Accelerated Mobile Pages & the AMP Project

accelerated mobile pages

Internet activity via mobile devices has increased tenfold so pages need to be fast loading and mobile friendly.

The AMP Project is a response to the ‘mobile revolution’ in accessing the internet. The huge increase in internet activity via mobile devices has highlighted the shortfall in fast loading, mobile friendly web pages. Pages that either load too slowly, or do not load certain content at all, is losing publishers, advertisers and companies traffic, as visitors stop or switch sites when rich content fails to load effectively. The AMP Project is the industries reaction to it. AMP stands for Accelerated Mobile Pages; an idea that all web pages should load almost instantly, even on mobile devices.

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The AMP Project is an open-source initiative, driven to improving the mobile experience by creating code then enables rich content to load instantaneously across platforms. There is little argument that mobile devices are absolutely key to a successful site, as Google’s ‘non-mobile friendly’ penalisation underlines. Customers are easy to drive away; slow loading content or faulty pages are the best way to do so. Some 58% of traffic will bounce within 10 seconds if content does not load correctly. There is little room for error when it comes to keeping visitors on a site, and the AMP Project is looking to ensure that the loading speed of pages on mobile devices is not one of the factors that prevent a page from succeeding.

What does the AMP Project Do?

Benefiting from many contributors, the AMP project has built a new framework (entirely from existing technology) allowing sites to build light-weight pages. AMP sites use a variety of architectural and technical approaches, prioritising speed through a common core. So far, companies including Twitter, LinkedIn and have integrated AMP HTML pages, and the project has the backing of Google, who have committed to providing a completely free to use cache

This does not mean that all sites will be the same, but that technology and ideas are shared to create an almost instant loading page. You will retain the sovereignty over the content, but the site will be cached communally. This will result in a system built around caching, that will produce better performance and technological improvements, further improving the future of mobile e-commerce.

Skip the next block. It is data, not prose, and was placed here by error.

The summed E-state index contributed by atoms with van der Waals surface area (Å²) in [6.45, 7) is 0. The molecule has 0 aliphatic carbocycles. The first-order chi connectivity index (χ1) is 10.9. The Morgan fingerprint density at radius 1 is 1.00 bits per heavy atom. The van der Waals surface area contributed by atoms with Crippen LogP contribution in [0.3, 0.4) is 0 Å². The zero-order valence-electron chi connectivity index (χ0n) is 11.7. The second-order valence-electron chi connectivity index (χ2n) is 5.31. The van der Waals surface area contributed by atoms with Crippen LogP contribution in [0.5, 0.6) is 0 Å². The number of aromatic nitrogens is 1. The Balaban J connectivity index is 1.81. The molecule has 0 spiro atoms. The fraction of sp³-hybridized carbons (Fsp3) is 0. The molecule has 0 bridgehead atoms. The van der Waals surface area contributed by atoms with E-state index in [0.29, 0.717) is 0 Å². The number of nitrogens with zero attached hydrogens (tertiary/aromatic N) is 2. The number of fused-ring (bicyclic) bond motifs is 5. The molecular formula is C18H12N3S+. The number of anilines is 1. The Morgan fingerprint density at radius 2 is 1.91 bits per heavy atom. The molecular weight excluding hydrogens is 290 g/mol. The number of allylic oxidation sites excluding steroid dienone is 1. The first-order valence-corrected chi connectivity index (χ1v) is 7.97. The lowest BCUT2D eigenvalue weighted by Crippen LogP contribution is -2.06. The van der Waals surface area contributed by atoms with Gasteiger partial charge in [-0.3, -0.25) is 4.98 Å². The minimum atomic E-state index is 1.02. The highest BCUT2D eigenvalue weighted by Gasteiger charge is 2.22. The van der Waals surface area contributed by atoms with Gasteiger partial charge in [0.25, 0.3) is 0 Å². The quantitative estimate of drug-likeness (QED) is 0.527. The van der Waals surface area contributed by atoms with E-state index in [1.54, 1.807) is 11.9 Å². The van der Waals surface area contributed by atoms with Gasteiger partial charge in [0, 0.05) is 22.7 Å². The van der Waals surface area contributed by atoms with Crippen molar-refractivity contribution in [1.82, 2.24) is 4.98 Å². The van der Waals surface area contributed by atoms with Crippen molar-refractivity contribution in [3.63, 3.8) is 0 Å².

The Project has been created to improve mobile internet experiences for all, and is therefore available to all. The open source nature means that no one owns the intellectual property, and therefore, it really is open to use.

How can you use AMP?

AMP is free to use. Anyone can use it. The AMP HTML language has been created from existing technologies, and therefore will not be unmanageable to current web developers. Specifics can be found on GitHub, and there will not be too many surprises to experienced developers. Google’s backing of the project means that the sites on AMP will be equally, if not more, respected in the rankings.

Currently, the AMP Project is looking at the following areas of development; Rich Content, looking to improve the loading of videos, interactive maps and infographics, distribution, looking to improve caching, and advertising, allowing rapid loading of a variety of ad formats. These are the main priorities for the project currently, but as is the nature of open source projects, the aims and main focusses will develop and change as the project develops.

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The AMP project is an ongoing venture. At the time of writing, it is mainly suited to larger-scale news websites but will most likely become more accessible to smaller businesses as it matures. Not only will this mean that you are not benefiting from the best technologies, providing an excellent mobile device experience for your customers, but will also keep your sites ahead of the Google algorithms for another couple of months at least!


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